It’s Time

I was on a roller coaster today. An emotional roller coaster.

So I’ve been having some health issues as of late. I’m obese. I hate that word, by the way. It’s ugly. It’s straight to the heart about it’s meaning. There’s no way around it. I prefer “fat” to “obese”. Clinical phrases aren’t all that catchy.

I broke down a little in front of a stranger today. He happened to be a doctor, and my daughter was with me, so it was all around embarrassing. And by “break down” I simply mean that a few tears trickled down my cheek while I tried to bite my lip into submission to stop my chin from quivering while I spoke to a lab-coated stranger about my dad dying and how I am on the EXACT same path.

Like, exactly.

When someone hands you a map and it shows a highlighted route that has pot holes, road construction, missing connectors and all of it ending in a fiery car crash and explosion, it’s common sense that would direct you to another route, right?

Not this old bird, nosiree. Nope, I am going to fly over those potholes and build the roads myself and completely defy all logic and biology to cross the finish line.

… and monkeys might fly out of my butt.

I’m on the same path as my father, give or take a Big Mac or 3, and so far I’ve only minimally tried to change it. Today I spoke to a doctor about possible weight loss surgery. I’ve dabbled into researching the options. None of them were appealing, but I was also under the impression at the time that I wouldn’t ever get ‘there’.

I’m here.

I’m here at higher blood pressure, pre (but probably actually actual) diabetes crossing. The expressway to bypass highway. The thoroughfare to cemetery circle.

It’s time.

I’m desperate not to actually have diabetes. I’m desperate not to have high blood pressure. I’m desperate to save myself for myself. I deserve to watch my kids finish elementary school. They deserve to have me continuing to scream and yell and control them.

You deserve to read all about my success and ability to maintain.

I was speaking to this new doctor today about how my father had insulin-dependent, two shots per day diabetes before 35. He went right ahead and had a mild heart attack in his late 40’s resulting in a QUADRUPLE bypass surgery at 49. 49 years old and he was cut wide open and swapped some leg arteries for heart arteries. I was at the hospital when he woke up. He told his wife, my stepmom, to make sure he was of an acceptable color before letting me in to see him because he remembered how his mother looked when she had her bypass surgery twenty years prior. She was green. My father was a lighter shade of blue. This is not a legacy to brag about. Stepmom deemed him acceptable for me to view. I was a teenager.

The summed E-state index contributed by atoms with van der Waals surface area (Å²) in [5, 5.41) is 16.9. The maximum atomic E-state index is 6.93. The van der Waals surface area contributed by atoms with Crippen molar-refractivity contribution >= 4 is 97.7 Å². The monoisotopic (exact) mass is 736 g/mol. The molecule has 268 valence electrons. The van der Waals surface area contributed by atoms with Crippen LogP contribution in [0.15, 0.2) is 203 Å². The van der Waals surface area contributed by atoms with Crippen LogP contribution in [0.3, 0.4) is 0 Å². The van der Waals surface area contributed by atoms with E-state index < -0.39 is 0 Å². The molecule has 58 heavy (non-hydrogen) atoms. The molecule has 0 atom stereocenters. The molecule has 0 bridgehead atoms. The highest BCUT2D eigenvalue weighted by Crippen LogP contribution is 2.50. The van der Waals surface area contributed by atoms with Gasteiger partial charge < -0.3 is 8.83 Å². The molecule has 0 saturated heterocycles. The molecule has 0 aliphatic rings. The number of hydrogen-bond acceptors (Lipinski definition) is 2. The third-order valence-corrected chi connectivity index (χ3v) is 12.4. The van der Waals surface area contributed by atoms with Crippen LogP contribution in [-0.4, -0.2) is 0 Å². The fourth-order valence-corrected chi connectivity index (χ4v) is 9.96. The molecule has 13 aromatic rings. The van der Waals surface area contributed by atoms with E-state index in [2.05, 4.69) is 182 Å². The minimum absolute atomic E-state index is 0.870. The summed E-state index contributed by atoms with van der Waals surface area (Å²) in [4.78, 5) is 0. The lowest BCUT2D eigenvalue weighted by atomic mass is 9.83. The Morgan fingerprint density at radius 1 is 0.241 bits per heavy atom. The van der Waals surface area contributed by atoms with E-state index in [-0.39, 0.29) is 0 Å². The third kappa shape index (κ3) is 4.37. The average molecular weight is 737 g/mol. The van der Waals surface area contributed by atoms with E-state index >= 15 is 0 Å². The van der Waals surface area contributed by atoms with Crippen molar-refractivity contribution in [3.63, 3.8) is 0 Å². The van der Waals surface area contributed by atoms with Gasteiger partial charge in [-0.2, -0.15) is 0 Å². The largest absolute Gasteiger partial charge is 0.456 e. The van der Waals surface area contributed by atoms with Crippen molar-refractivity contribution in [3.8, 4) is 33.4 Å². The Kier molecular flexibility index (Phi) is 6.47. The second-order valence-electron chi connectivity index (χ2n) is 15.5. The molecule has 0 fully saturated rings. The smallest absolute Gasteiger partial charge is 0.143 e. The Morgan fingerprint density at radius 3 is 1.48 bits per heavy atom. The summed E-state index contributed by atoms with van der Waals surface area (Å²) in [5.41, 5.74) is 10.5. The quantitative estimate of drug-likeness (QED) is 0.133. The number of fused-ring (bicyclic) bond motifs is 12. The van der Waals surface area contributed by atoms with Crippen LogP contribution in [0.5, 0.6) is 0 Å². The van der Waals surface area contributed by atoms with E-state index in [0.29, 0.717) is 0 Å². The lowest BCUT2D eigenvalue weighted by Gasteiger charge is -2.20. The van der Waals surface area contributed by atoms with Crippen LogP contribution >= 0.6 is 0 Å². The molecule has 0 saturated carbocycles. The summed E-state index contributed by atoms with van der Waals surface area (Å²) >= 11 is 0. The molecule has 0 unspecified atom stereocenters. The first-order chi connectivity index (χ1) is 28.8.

I remember walking down the hospital hallway and seeing him. My brothers were also there.

To get an understanding of how this all felt, you have to know who he was, physically. He was a larger than life person. He was 6ft tall, full salt and pepper beard my entire life. He had a booming voice which he used often. He was a talker. He could talk about anything anywhere at anytime and educate you on things you didn’t know you didn’t want to know. It was exhausting as a kid having to stop and listen to the conversations he’d strike up with random people. He was quick to laugh. His smile and laugh shined through that dark beard. His eyes would light up and twinkle when he thought he had you. He never spoke about his weight, but I’d estimate he hovered 20lbs below 400lbs for a lot of my life. I wasted a lot of time being embarrassed by that. To say he was larger than life was an understatement. Nothing about him was understated.

To see him lying in a hospital bed was shocking. To see the amount of blue tubes coming from his body post bypass surgery was unimaginable. His worry, he told my stepmom, was if something were to happen to him, he didn’t want me remembering him in that hospital bed, blue-tinged skin, with tubes coming out of him like some alien lab creation. I wasn’t anything but shocked and thankful he would be ok.